Subtitling fiasco turns film into a comedy of errors
It was promoted as a chance for the deaf and hard of hearing to enjoy a free film under the stars, but a captioning debacle turned it into an embarrassment for Ryde Council in Australia.
Saturday night's screening of The Queen at North Ryde Oval became a comedy of errors thanks to subtitles either written by somebody with no comprehension of English or affected by an out-of-control spellcheck.
The film is about the death of Princess Diana and the efforts of the prime minister, Tony Blair, to help the royal family understand the public's grief and outrage.
When a character spoke about Mr Blair being "educated at Fettes", it appeared on screen as "educated the fattest". "Did you vote?" flashed up as "Dead in a boat?". The observation that "every newspaper proprietor has blood on his hands today" became "every newspaper proprietor has blown in his hands today".
When Prince Philip spoke of how "people removed their hats" as he drove past, it became "people removed their heads". "Buckingham Palace" appeared several times as "Burking in Paris".
Ally Woodford, the project manager for Media Access Australia, said the howlers would have been unbelievably frustrating for anyone relying on the captions. "I look at captioned DVDs pretty much every day and it's rare to see a DVD with those sorts of errors," she said.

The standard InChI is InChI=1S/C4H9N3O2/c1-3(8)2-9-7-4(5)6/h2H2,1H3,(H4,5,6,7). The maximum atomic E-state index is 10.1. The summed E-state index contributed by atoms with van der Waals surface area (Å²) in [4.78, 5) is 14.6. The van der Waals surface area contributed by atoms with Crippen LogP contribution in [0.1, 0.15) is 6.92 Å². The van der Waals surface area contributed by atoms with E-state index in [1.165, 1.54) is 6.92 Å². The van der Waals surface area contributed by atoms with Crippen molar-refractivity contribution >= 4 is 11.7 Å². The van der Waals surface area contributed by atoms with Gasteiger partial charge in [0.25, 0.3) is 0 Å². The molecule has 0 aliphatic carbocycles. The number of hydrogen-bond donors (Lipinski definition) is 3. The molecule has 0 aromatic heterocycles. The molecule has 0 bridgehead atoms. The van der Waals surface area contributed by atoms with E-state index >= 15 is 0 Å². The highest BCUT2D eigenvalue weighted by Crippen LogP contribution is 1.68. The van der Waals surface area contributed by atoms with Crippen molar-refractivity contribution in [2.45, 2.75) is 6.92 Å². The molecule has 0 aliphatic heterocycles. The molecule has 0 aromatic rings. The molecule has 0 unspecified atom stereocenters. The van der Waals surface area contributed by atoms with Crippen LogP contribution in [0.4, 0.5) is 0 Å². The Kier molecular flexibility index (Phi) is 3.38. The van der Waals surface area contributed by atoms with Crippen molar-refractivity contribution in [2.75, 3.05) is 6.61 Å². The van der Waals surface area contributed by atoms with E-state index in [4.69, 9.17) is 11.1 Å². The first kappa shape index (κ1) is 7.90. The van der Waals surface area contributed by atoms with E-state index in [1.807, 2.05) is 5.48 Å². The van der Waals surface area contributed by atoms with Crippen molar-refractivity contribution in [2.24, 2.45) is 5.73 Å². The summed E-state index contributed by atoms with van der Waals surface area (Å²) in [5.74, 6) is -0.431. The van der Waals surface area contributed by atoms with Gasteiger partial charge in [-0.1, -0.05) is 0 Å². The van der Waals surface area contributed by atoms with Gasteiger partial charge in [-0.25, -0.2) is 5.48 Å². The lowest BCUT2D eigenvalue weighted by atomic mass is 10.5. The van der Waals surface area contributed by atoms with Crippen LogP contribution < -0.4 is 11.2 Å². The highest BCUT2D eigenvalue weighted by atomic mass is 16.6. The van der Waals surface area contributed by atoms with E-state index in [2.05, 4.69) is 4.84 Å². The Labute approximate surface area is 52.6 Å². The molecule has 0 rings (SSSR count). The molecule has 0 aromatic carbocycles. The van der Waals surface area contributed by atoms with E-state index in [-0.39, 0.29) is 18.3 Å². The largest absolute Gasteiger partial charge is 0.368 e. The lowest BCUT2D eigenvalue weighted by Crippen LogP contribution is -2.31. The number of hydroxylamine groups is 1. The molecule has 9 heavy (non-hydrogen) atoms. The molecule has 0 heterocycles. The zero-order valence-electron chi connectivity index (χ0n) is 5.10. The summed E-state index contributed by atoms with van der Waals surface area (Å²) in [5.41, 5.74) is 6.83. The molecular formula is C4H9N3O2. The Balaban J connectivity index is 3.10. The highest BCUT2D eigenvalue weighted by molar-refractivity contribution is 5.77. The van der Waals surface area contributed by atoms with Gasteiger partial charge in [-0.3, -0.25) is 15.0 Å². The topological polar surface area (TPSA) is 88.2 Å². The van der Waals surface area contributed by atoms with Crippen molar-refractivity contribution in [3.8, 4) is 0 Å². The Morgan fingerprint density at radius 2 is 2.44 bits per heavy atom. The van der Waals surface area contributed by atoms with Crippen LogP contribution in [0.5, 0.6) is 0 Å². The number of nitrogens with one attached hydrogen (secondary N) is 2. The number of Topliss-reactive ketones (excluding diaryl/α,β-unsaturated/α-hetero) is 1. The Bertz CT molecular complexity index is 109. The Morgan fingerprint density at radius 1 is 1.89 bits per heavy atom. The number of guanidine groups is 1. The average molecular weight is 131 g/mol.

It is unclear where the offending DVD came from. Outdoor Movies Australia, which staged the screening, said it was responsible only for the screen, projection and sound and directed inquiries to Ryde Council.
But the council declined to say where the DVD came from. Derek McCarthy, from the council's city promotions department, said that just before the screening it was discovered that the DVD provided by the distributor had captioning problems and another disc was sourced "to ensure the target group was not disappointed".
"The copy shown did have some spelling mistakes and interpretations of the script which affected the experience for the deaf community present," he said.
Ms Woodford said although some audience members had contacted the council to express their disappointment, they applauded the council for its initiative.
Sydney Morning Herald